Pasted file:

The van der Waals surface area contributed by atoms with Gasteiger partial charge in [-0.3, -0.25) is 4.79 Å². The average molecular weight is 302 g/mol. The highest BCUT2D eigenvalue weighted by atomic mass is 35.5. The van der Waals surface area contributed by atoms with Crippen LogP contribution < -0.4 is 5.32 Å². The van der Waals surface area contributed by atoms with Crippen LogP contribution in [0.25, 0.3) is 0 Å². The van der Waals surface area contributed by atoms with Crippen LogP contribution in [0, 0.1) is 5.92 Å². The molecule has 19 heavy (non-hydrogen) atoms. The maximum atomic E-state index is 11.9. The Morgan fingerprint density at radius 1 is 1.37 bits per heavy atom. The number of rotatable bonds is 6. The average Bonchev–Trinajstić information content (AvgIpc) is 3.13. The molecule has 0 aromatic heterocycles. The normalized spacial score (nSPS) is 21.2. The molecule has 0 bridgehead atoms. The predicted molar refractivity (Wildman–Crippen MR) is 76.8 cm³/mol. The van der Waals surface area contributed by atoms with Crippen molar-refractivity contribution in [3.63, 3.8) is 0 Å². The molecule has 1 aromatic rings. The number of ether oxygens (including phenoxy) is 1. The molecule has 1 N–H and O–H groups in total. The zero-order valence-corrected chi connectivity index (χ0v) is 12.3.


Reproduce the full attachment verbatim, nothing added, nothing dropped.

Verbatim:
The van der Waals surface area contributed by atoms with Gasteiger partial charge in [-0.3, -0.25) is 4.79 Å². The average molecular weight is 302 g/mol. The highest BCUT2D eigenvalue weighted by atomic mass is 35.5. The van der Waals surface area contributed by atoms with Crippen LogP contribution < -0.4 is 5.32 Å². The van der Waals surface area contributed by atoms with Crippen LogP contribution in [0.25, 0.3) is 0 Å². The van der Waals surface area contributed by atoms with Crippen LogP contribution in [0, 0.1) is 5.92 Å². The molecule has 19 heavy (non-hydrogen) atoms. The maximum atomic E-state index is 11.9. The Morgan fingerprint density at radius 1 is 1.37 bits per heavy atom. The number of rotatable bonds is 6. The average Bonchev–Trinajstić information content (AvgIpc) is 3.13. The molecule has 0 aromatic heterocycles. The normalized spacial score (nSPS) is 21.2. The molecule has 0 bridgehead atoms. The predicted molar refractivity (Wildman–Crippen MR) is 76.8 cm³/mol. The van der Waals surface area contributed by atoms with Crippen molar-refractivity contribution in [3.63, 3.8) is 0 Å². The molecule has 1 aromatic rings. The number of ether oxygens (including phenoxy) is 1. The molecule has 1 N–H and O–H groups in total. The zero-order valence-corrected chi connectivity index (χ0v) is 12.3.